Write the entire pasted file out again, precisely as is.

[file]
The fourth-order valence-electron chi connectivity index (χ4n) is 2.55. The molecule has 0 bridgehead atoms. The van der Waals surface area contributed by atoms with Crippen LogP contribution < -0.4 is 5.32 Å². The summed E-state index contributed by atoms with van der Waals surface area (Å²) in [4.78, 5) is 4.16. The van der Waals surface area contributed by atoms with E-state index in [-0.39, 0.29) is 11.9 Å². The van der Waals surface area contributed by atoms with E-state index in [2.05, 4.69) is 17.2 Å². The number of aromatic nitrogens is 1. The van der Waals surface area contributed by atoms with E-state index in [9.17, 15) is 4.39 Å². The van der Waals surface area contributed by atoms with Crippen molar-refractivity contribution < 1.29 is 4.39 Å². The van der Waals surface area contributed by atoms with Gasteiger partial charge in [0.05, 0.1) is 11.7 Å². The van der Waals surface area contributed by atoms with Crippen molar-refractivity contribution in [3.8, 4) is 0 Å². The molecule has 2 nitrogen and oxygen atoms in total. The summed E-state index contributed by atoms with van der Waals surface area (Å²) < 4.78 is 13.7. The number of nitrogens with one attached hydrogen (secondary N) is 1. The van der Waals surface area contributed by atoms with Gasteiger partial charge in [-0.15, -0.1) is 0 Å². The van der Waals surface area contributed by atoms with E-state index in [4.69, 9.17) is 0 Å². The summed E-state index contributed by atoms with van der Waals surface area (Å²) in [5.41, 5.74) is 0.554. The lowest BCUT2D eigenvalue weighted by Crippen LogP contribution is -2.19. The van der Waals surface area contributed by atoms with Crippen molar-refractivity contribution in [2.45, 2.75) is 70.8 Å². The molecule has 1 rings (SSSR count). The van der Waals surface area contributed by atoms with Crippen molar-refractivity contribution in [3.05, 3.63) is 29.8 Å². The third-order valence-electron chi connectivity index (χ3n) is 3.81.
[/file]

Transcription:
The fourth-order valence-electron chi connectivity index (χ4n) is 2.55. The molecule has 0 bridgehead atoms. The van der Waals surface area contributed by atoms with Crippen LogP contribution < -0.4 is 5.32 Å². The summed E-state index contributed by atoms with van der Waals surface area (Å²) in [4.78, 5) is 4.16. The van der Waals surface area contributed by atoms with E-state index in [-0.39, 0.29) is 11.9 Å². The van der Waals surface area contributed by atoms with E-state index in [2.05, 4.69) is 17.2 Å². The number of aromatic nitrogens is 1. The van der Waals surface area contributed by atoms with E-state index in [9.17, 15) is 4.39 Å². The van der Waals surface area contributed by atoms with Crippen molar-refractivity contribution < 1.29 is 4.39 Å². The van der Waals surface area contributed by atoms with Gasteiger partial charge in [0.05, 0.1) is 11.7 Å². The van der Waals surface area contributed by atoms with Crippen molar-refractivity contribution in [3.8, 4) is 0 Å². The molecule has 2 nitrogen and oxygen atoms in total. The summed E-state index contributed by atoms with van der Waals surface area (Å²) < 4.78 is 13.7. The number of nitrogens with one attached hydrogen (secondary N) is 1. The van der Waals surface area contributed by atoms with Gasteiger partial charge in [-0.15, -0.1) is 0 Å². The van der Waals surface area contributed by atoms with E-state index in [4.69, 9.17) is 0 Å². The summed E-state index contributed by atoms with van der Waals surface area (Å²) in [5.41, 5.74) is 0.554. The lowest BCUT2D eigenvalue weighted by Crippen LogP contribution is -2.19. The van der Waals surface area contributed by atoms with Crippen molar-refractivity contribution in [2.45, 2.75) is 70.8 Å². The molecule has 1 rings (SSSR count). The van der Waals surface area contributed by atoms with Crippen molar-refractivity contribution in [3.05, 3.63) is 29.8 Å². The third-order valence-electron chi connectivity index (χ3n) is 3.81.